| Cox Broadcasting Corp. v. Cohn|
420 U.S. 469 (more)
95 S. Ct. 1029, 43 L. Ed. 2d 328
White, joined by Burger, Brennan, Stewart, Marshall, Blackmun
Florida Star v. B. J. F., Time, Inc. v. Hill
Cox Broadcasting Corp. v. Cohn, 420 U.S. 469 (1975), was a United States Supreme Court case involving freedom of the press publishing public information. The Court held that both a Georgia Statute prohibiting the release of a rape victim's name and its common-law privacy action counterpart were unconstitutional. The case was argued on November 11, 1974 and decided on March 3, 1975.
Cox Broadcasting Corp. v. Cohn Wikipedia
In 1971, Cynthia Leslie Cohn, a 17-year-old Potter Stewart High School student, was sexually assaulted at a party and later died in Sandy Springs, Georgia, although it is unclear whether her death was the result of alcohol poisoning or murder. Six boys were initially charged with her rape and murder, although the trial judge later dropped the murder charge. Ultimately, the defendants pleaded guilty to rape. Due to the graphic nature of the crime, the media immediately jumped on the story and began following the proceedings. Thomas Wassell, a reporter for WSB-TV, approached the clerk in open court during the court proceedings in 1972 and asked for a copy of the indictment documents, which contained the name of the victim. He obtained the name and broadcast it later that night while reporting on the defendant's sentencing hearing.
Martin Cohn, the father of Leslie, sued both WSB and its reporter for publishing his daughter's name. He claimed the publication violated both Georgia's shield law and his common-law right to privacy. The trial court granted summary judgement to Cohn on both claims while rejecting Cox's 1st Amendment defense.
On appeal, the Georgia Supreme Court dismissed Cohn's claim under the Shield Law, claiming it created only a criminal, not civil cause of action. However, it allowed Cohn's common-law privacy claim to stand. It rejected Cox's claims that the disclosure of the rape victim's name was protected by the First Amendment, and compared the activity to other unprotected activities such as fraud, perjury, libel, and slander. Upon rehearing, it also ruled that the Shield Law, and by implicit extension its interpretation of common-law right to privacy, was a "legitimate limitation on the right of freedom of expression contained in the First Amendment" and "[t]here simply is no public interest or general concern about the identity of the victim of such a crime as will make the right to disclose the identity of the victim rise to the level of First Amendment protection." It reversed the trial court's summary judgment on the right to privacy claim, and remanded the case back to the trial court to determine if Cox had intentionally invaded Cohn's privacy. Cox Broadcasting Corp. v. Cohn, 200 SE 2d 127 - Georgia Supreme Court 1973.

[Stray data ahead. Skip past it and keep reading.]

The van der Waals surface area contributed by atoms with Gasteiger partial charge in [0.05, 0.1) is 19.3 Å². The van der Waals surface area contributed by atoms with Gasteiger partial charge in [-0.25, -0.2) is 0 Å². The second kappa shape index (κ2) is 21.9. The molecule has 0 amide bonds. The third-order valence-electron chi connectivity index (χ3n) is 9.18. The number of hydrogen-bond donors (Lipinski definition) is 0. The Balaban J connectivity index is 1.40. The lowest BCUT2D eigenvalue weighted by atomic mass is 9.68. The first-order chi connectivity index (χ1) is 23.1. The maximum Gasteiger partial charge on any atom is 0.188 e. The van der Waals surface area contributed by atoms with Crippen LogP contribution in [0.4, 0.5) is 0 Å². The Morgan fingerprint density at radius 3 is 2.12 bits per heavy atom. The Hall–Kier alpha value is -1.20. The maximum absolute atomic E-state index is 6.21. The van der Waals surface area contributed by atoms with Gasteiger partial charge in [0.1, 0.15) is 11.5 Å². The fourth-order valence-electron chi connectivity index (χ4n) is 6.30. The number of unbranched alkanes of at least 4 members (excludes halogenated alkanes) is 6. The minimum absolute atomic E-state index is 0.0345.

Before the case could proceed at the State trial court, the United States Supreme Court agreed to hear Cox's appeal. The Court reasoned it had jurisdiction since Georgia's Supreme Court's ruling satisfied the finality requirement as it related to Federal issues. Also, if unreviewed, the decision was likely to harm the freedom of the press regardless of the outcome of the state court trial.
The Supreme Court ruled 8−1 in favor of Cox Broadcasting, holding Georgia's Shield Law and its common-law counterpart violated the First Amendment. The majority held "[t]he freedom of the press to publish that information appears to us to be of critical importance to our type of government in which the citizenry is the final judge of the proper conduct of public business. In preserving that form of government the First and Fourteenth Amendments command nothing less than that the States may not impose sanctions on the publication of truthful information contained in official court records open to public inspection." Since Cox's reporter had legitimately obtained the name in a public document in open court, the court held that later publication of the name was an activity protected by the 1st Amendment.
In his dissent, Justice Rehnquist argued the Court should not have heard the case because it lacked jurisdiction. Instead of waiting until the case finished in state court, "the Court construes § 1257 so that it may virtually rush out and meet the prospective constitutional litigant as he approaches our doors." He did not address the substantive First Amendment issues.